Serving Ohio’s Mediators and those in need of Mediation services

614.321.7922

MEDIATE OHIO
Ohio Mediation Association
www.mediateohio.org

A Bi-Monthly Publication June 2006

President: Jay Patterson (614) 403-3825 E-mail: jmpmediation@ameritech.net
Immediate Past President/Newscaster Editor: Shirley Cochran (614) 863-4775 E-mail: scochran@insight.rr.com
Vice President: Phil Dunfee (740) 366-3297 E-mail: phil@phildunfee.com
Treasurer: Dan DeStephen (913) 775-2067 E-mail: dandestephen@wright.edu
Secretary: Christy Radigan (614) 855-6926 E-mail: cardigan@insight.rr.com
Web Guru: Martha Antolik (937) 264-2336 E-mail: w004mla@woh.rr.com

Mark your Calendars for our exciting 2006 meetings!! (First Friday of the even numbered months except our conference or April meeting since it is at a facility for conferences.)

August 4, 2006 Writing and journalizing agreements—what to do after the parties have reached agreement? A panel discussion and question-answering session on this area which borders on the unauthorized practice of law.

October 6, 2006 Settlement Hearings Christine Magee, JD, Chief Magistrate Montgomery County Domestic Relations Court. Beth Leger, Mediator with Montgomery County Domestic Relations Court and

Sandra Fredrick, LSW Mediator with Montgomery County Domestic Relations Court.

December 1, 2006 Keystone (Peter Adler and others) called an invitation only conference to discuss the current and future state of the mediation profession. Our Treasurer, Dan DeStephen accepted the invitation and “had” to spend a weekend in October in a beautiful lodge in Denver. Come hear what the 70 or so who were part of this historic conference had to say from one of the attendees.

All meetings, except the Annual Conference, to be held at 11:30 AM at the MCL Cafeteria at Westerville and Schrock Roads in Westerville until further notice. (Directions on last page)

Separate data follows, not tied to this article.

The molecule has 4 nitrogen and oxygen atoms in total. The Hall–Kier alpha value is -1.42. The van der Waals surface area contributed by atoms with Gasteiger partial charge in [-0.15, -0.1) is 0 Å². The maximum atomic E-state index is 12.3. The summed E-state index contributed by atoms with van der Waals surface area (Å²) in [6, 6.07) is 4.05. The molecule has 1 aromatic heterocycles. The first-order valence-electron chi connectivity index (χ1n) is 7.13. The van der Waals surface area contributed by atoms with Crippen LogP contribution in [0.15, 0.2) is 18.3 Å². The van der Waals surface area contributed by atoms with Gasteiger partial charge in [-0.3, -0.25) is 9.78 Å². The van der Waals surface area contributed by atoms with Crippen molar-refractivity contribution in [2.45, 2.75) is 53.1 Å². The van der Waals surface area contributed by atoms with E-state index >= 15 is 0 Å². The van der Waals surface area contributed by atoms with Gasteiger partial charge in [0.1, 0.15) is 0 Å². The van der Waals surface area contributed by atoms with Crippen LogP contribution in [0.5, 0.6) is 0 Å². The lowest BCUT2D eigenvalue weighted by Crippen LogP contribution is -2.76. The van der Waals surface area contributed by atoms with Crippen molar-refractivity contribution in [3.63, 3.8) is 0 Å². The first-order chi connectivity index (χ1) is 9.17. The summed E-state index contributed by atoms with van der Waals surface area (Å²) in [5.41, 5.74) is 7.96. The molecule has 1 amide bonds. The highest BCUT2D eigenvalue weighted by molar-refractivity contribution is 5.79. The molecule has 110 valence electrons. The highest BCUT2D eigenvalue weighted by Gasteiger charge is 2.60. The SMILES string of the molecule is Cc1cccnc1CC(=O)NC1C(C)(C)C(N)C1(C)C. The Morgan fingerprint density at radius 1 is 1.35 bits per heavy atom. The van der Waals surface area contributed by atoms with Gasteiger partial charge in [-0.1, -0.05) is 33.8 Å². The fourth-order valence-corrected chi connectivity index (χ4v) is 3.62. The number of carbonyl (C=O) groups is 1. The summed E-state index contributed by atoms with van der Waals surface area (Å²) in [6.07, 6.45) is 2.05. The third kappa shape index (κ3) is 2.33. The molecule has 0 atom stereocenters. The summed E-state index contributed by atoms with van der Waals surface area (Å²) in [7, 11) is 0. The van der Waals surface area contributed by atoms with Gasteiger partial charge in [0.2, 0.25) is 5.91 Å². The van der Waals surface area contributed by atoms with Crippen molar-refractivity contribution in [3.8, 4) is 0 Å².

President’s Column
Maybe There is Such a Thing as a Free Lunch
By Jay M. Patterson, President

Most of us have heard the phrase, “there are no free lunches”. I’ve been thinking of this phrase lately in connection with the mediation profession and I think the authors of that cliché (whoever they are) are wrong, at least when it comes to mediation.

In keeping with my plan to provoke mediators to think about one’s own role in advancing the field of professional mediation, this column asks you to think about the possibility that we mediators might actively be enabling the devaluing of professional mediation services. Mediators are often asked to provide mediation services for free or virtually free; and we often willingly agree to this request. What message are we sending to the marketplace when we continually accept mediations without requiring a realistic living wage or fee?

Before I go further, let me say clearly I believe there is certainly a place in our profession for pro bono/volunteer mediation services. Why should our profession be any different from other professions that feel a sense of obligation to the less fortunate? One of the best places (but not the only place) to provide volunteer mediation services is your local community mediation center. These centers not only often provide mediation services to people who might not otherwise have access to mediation, they are often an invaluable training ground for inexperienced mediators to learn their craft. So I’m not saying mediators should not do their part to help provide access to mediation to the less fortunate. I’m simply setting forth the proposition that maybe, in some ways, we are our own worst enemies when it comes to advancing the use of mediation services as a way to improve quality of life.